Bullying, harassment and discriminationReturning to work after parental leave can be a daunting time for parents.
Will I face discrimination? Can I work part-time? How can I balance my work and family life? These are just some of the questions mums and dads raise when considering the difficult transition back to work. So if you’re a new parent returning to work after parental leave, here’s five things you should know.
1. You have the right to return to work
The Fair Work Act guarantees anyone the right to return to work immediately after parental leave. This guarantee under the National Employment Standards entitles parents to return to their pre-parental leave position, or, if that positions no longer exists, an available position they are qualified and suited to which is nearest in status and pay to your pre-parental leave position.
2. You are entitled to request flexible work
The Fair Work Act entitles any parent or carer of a child who is of school age or younger to request flexible working arrangements; including working part time. The employer must seriously consider the request, but they may refuse on reasonable business grounds including consideration given to costs, impact on other staff, productivity or efficiency, or impacts on customer service. If the request is refused, reasons must be provided in writing.
However there is no automatic remedy available if the employer does not comply with this section of the Act.
3. You may have extra rights
You may have other rights under your respective award, agreement or employment contract. For example, you may have the right to be consulted if changes are made to your position while you are on parental leave. You may also have the right to use a formal dispute settlement process, including going to the Fair Work Commission, if there are difficulties in resolving return to work issues.
4. You are protected against discrimination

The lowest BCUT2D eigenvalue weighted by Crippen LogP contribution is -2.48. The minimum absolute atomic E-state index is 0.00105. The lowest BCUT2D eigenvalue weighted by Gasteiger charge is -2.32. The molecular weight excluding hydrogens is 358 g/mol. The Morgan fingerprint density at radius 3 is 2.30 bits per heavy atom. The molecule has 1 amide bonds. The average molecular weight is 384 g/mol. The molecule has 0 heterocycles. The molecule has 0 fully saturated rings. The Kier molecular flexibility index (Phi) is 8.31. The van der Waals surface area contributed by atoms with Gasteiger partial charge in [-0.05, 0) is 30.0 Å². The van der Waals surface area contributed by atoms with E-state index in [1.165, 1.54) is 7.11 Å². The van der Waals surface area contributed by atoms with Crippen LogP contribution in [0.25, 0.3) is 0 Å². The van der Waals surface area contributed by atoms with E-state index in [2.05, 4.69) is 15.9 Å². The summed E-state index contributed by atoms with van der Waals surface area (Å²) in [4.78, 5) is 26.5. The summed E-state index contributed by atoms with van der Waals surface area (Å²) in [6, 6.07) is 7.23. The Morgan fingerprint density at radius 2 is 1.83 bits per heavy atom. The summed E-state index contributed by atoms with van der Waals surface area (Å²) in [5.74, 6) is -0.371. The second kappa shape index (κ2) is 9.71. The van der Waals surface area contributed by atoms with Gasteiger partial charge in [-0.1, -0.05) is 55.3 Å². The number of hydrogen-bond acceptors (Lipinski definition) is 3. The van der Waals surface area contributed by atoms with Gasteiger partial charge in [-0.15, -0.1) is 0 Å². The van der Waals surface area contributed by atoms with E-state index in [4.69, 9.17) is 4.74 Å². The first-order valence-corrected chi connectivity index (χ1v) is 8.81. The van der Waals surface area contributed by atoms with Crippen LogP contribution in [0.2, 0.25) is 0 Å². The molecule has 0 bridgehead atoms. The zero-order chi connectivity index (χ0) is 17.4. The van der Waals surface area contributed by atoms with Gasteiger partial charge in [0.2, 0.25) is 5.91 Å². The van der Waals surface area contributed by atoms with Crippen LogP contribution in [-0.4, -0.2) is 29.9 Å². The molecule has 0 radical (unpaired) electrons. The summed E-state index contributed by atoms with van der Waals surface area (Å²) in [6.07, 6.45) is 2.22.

State and Commonwealth anti-discrimination regimes also provide some protection for pregnant women or women returning to work after pregnancy. For example, the Sex Discrimination Act 1984 (a Federal law) makes it against the law to treat a person unfairly because they are pregnant, breastfeeding, or have family responsibilities. Discrimination can be direct or indirect.
Direct discrimination occurs when someone is treated less favourably than another person in the same or similar circumstances because of an attribute they have (or are thought to have). In the case of breastfeeding, for example, it would be direct discrimination if an employer refuses a promotion because a woman is breastfeeding and requires a number of small breaks during the day to express milk.
Indirect discrimination occurs when there is a requirement or practice that is the same for everyone, but disadvantages someone with a particular attribute. For example, if an employer does not allow staff to take short breaks at particular times during the day, this would have the effect of disadvantaging women who are breastfeeding and may therefore be indirect discrimination.
5. Get it in writing!
While there are a number of laws in place to protect parents’ rights when returning to work, it is crucial that any new working arrangements are clarified, the expectations are known and it is all put in writing. This can help prevent any uncertainty or disputes down the track. It is important to seek advice from your union or the Fair Work Ombudsman to check what your rights are under your Award. You could also seek legal advice from a lawyer or contact the Human Rights Commission if you believe your rights at work have been infringed because of your family responsibilities.